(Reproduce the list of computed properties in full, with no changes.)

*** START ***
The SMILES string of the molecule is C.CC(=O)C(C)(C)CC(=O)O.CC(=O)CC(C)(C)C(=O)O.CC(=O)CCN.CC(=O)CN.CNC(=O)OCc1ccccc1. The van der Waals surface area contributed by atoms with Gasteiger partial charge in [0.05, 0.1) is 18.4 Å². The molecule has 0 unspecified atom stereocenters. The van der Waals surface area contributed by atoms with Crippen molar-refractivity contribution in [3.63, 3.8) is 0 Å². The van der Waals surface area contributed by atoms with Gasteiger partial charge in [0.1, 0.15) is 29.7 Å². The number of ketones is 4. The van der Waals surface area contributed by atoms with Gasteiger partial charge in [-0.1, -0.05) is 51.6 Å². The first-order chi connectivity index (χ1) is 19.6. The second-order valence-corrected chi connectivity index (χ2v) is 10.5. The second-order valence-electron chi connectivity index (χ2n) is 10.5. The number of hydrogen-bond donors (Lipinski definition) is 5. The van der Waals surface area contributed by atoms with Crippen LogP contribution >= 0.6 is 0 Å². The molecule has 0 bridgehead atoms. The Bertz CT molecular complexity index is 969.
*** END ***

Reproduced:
The SMILES string of the molecule is C.CC(=O)C(C)(C)CC(=O)O.CC(=O)CC(C)(C)C(=O)O.CC(=O)CCN.CC(=O)CN.CNC(=O)OCc1ccccc1. The van der Waals surface area contributed by atoms with Gasteiger partial charge in [0.05, 0.1) is 18.4 Å². The molecule has 0 unspecified atom stereocenters. The van der Waals surface area contributed by atoms with Crippen molar-refractivity contribution in [3.63, 3.8) is 0 Å². The van der Waals surface area contributed by atoms with Gasteiger partial charge in [0.1, 0.15) is 29.7 Å². The number of ketones is 4. The van der Waals surface area contributed by atoms with Gasteiger partial charge in [-0.1, -0.05) is 51.6 Å². The first-order chi connectivity index (χ1) is 19.6. The second-order valence-corrected chi connectivity index (χ2v) is 10.5. The second-order valence-electron chi connectivity index (χ2n) is 10.5. The number of hydrogen-bond donors (Lipinski definition) is 5. The van der Waals surface area contributed by atoms with Crippen LogP contribution >= 0.6 is 0 Å². The molecule has 0 bridgehead atoms. The Bertz CT molecular complexity index is 969.